I found myself myself in a secondhand bookstore today looking at their sheet music collection. It was…disappointing in a way but exhilarating that two second hand bookshops in Brussels have sheet music. Today, you were quids in if you played the violin, the electric organ or the clarinet. Actually I assume that if you play the clarinet, it must be quite wonderful to fall over the odd bit of clarinet music anywhere, nevermind a shop more used to selling fiction and comic strips.
Anyway, times were thin on the piano music but I picked up two pieces, one being a duplicate (of more anon) and the other being by Guastavino whose music I had to order specially lately (I haven’t started the piece yet). He is not yet out of copyright but is difficultly in print. I’m not sure what this will be like but I bought it anyway.
What struck me about it was that each page was stamped with what looks like a publisher’s mark.
Anyway. I have it.
As a teenager, aside from Rach II, a couple of pieces of cinema music seared through my mind, one of which was Richard Adinsell’s Warsaw Concerto from the movie Dangerous Moonlight. As I mostly found classical music through figure skating at that time, I assume that’s where I picked that up from. Anyway, we found a recording, probably on Naxos at some point, but the sheet music eluded me for years and years and years and years. In fact, I only picked a new copy of it sometime in the last 2 years since Pointe d’Orgue became known to me (one of the two sheet music shops that I trust in Brussels. I ordered the Guastivino mentioned above from the other, Brauer. I know them both. Anyway, Pointe d’Orgue had the Adinsell so after a near 25 year search I had it in my hands.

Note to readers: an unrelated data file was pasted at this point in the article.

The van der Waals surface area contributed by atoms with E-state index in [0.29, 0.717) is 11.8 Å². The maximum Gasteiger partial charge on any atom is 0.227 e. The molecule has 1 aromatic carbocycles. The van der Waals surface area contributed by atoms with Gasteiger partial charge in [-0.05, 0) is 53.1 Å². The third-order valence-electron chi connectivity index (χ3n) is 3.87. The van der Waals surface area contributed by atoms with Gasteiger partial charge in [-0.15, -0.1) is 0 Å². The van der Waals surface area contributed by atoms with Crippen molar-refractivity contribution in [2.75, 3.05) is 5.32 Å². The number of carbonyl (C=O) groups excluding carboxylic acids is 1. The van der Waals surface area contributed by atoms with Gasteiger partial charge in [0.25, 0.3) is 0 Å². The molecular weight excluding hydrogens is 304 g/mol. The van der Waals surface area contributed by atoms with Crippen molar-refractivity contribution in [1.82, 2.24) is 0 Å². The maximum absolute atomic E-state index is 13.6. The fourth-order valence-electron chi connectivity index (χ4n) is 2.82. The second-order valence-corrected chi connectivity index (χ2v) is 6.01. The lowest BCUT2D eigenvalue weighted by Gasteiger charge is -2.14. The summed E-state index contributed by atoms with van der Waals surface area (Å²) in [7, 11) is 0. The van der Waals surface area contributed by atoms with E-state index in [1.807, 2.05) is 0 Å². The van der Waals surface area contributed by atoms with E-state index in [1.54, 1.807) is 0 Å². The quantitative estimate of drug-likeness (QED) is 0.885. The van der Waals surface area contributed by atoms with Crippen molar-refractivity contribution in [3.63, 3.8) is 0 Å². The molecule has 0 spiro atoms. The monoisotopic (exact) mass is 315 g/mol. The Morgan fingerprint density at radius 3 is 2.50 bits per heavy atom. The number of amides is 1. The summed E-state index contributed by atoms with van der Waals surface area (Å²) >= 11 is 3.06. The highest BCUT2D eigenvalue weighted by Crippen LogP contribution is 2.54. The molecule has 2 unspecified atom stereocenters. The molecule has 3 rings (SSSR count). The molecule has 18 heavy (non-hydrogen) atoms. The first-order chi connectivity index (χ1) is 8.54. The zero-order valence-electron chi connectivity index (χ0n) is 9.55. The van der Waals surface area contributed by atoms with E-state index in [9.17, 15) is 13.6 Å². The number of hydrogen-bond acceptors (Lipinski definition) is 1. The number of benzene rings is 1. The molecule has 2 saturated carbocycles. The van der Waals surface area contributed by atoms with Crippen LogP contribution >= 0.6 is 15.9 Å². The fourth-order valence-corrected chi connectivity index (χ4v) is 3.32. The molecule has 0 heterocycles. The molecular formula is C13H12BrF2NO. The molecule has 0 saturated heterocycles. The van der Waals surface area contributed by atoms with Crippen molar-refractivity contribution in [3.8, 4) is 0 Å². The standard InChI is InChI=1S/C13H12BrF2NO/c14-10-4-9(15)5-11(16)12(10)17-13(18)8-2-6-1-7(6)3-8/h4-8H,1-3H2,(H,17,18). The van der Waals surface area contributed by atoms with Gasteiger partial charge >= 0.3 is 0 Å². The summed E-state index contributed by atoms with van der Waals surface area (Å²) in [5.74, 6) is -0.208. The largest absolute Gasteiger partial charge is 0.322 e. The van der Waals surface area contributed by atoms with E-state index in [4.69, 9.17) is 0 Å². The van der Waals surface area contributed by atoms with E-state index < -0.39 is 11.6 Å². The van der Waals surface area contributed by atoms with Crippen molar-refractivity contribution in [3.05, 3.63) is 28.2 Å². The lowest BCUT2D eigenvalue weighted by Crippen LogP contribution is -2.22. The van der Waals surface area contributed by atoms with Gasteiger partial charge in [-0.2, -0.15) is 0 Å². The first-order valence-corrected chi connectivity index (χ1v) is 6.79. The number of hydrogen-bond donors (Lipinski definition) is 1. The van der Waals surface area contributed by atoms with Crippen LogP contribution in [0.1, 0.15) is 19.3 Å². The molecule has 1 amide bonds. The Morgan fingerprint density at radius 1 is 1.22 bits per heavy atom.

One of the fascinating things for me with orchestral piano music is that you can get lots of it and it all has an accompaniment for a second piano or is a reduction for 2 pianos. So the Hummel I picked up last week was a bit of a novelty. Anyway, today’s haul includes Warsaw Concerto, or more specifically, Concerto de Varsovie, solo piano.
If you’re looking for a good recording of it, I’m inclined to suggest Jean Yves Thibaudet. You can have a listen on Youtube here.
Actually, I went looking for a trailer for the film Dangerous Moonlight which I have never seen and instead, I found this. The music is very clearly the star and yet, it’s completely different to any recording I have ever heard of it.
If you want to read more about the movie, you can find it here.
Anyway, they cost almost nothing. The total I spent in the shop was 5 euro 50 cents and in addition to the sheet music there was a kids book and a how to draw ballet dancers book.
When I got home I went to my “keep these safe” documents where I thought there was a copy of the piano solo of the Legend of the Glass Mountain by Nina Rota. Apparently I have put it somewhere even safer.
This is something I’ve been looking for almost as long; and I found a copy of it in the Sheet Music Library in the Central Library in Dublin about 30 years ago having searched for a while for it. No dice but I seemed to acquire a photocopy of it. I never got around to learning it but it’s still on my TBL list. I see a copy of it on eBay though which will post to Belgium so I am going to rectify that.
I’m interested in second hand sheet music sources. Point me at them.